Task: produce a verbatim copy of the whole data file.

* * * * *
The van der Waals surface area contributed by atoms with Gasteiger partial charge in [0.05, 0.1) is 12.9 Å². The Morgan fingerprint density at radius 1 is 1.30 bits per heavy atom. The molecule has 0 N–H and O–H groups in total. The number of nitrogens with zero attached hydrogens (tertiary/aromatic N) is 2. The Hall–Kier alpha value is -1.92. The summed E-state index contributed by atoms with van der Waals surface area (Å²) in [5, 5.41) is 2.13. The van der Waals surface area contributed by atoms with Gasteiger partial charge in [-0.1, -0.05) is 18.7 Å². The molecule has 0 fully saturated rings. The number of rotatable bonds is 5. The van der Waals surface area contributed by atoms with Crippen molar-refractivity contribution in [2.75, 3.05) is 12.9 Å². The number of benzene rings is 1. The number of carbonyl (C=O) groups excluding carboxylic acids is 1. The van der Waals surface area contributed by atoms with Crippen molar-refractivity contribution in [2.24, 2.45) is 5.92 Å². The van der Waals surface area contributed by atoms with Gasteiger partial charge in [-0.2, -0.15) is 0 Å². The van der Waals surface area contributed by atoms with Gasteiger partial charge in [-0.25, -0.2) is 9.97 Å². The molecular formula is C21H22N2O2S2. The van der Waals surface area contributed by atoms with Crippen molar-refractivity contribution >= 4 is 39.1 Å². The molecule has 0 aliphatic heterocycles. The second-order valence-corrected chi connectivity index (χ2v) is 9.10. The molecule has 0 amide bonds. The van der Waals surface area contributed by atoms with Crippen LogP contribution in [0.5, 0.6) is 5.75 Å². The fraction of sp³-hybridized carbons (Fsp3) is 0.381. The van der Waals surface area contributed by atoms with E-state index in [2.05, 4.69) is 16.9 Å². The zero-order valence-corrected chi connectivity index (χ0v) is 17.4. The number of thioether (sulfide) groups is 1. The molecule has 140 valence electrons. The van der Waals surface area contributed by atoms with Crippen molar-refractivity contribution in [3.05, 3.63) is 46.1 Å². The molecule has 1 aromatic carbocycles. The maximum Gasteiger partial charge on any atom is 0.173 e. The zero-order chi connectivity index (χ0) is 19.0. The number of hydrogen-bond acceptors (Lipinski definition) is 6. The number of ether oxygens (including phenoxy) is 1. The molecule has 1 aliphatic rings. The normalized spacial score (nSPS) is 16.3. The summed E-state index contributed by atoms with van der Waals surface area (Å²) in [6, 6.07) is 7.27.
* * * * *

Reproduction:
The van der Waals surface area contributed by atoms with Gasteiger partial charge in [0.05, 0.1) is 12.9 Å². The Morgan fingerprint density at radius 1 is 1.30 bits per heavy atom. The molecule has 0 N–H and O–H groups in total. The number of nitrogens with zero attached hydrogens (tertiary/aromatic N) is 2. The Hall–Kier alpha value is -1.92. The summed E-state index contributed by atoms with van der Waals surface area (Å²) in [5, 5.41) is 2.13. The van der Waals surface area contributed by atoms with Gasteiger partial charge in [-0.1, -0.05) is 18.7 Å². The molecule has 0 fully saturated rings. The number of rotatable bonds is 5. The van der Waals surface area contributed by atoms with Crippen molar-refractivity contribution in [2.75, 3.05) is 12.9 Å². The number of benzene rings is 1. The number of carbonyl (C=O) groups excluding carboxylic acids is 1. The van der Waals surface area contributed by atoms with Crippen molar-refractivity contribution in [2.24, 2.45) is 5.92 Å². The van der Waals surface area contributed by atoms with Gasteiger partial charge in [-0.2, -0.15) is 0 Å². The van der Waals surface area contributed by atoms with Gasteiger partial charge in [-0.25, -0.2) is 9.97 Å². The molecular formula is C21H22N2O2S2. The van der Waals surface area contributed by atoms with Crippen molar-refractivity contribution >= 4 is 39.1 Å². The molecule has 0 aliphatic heterocycles. The second-order valence-corrected chi connectivity index (χ2v) is 9.10. The molecule has 0 amide bonds. The van der Waals surface area contributed by atoms with Crippen LogP contribution in [0.5, 0.6) is 5.75 Å². The fraction of sp³-hybridized carbons (Fsp3) is 0.381. The van der Waals surface area contributed by atoms with E-state index in [2.05, 4.69) is 16.9 Å². The zero-order valence-corrected chi connectivity index (χ0v) is 17.4. The number of thioether (sulfide) groups is 1. The molecule has 140 valence electrons. The van der Waals surface area contributed by atoms with Crippen molar-refractivity contribution in [3.05, 3.63) is 46.1 Å². The molecule has 1 aromatic carbocycles. The maximum Gasteiger partial charge on any atom is 0.173 e. The zero-order chi connectivity index (χ0) is 19.0. The number of hydrogen-bond acceptors (Lipinski definition) is 6. The number of ether oxygens (including phenoxy) is 1. The molecule has 1 aliphatic rings. The normalized spacial score (nSPS) is 16.3. The summed E-state index contributed by atoms with van der Waals surface area (Å²) in [6, 6.07) is 7.27.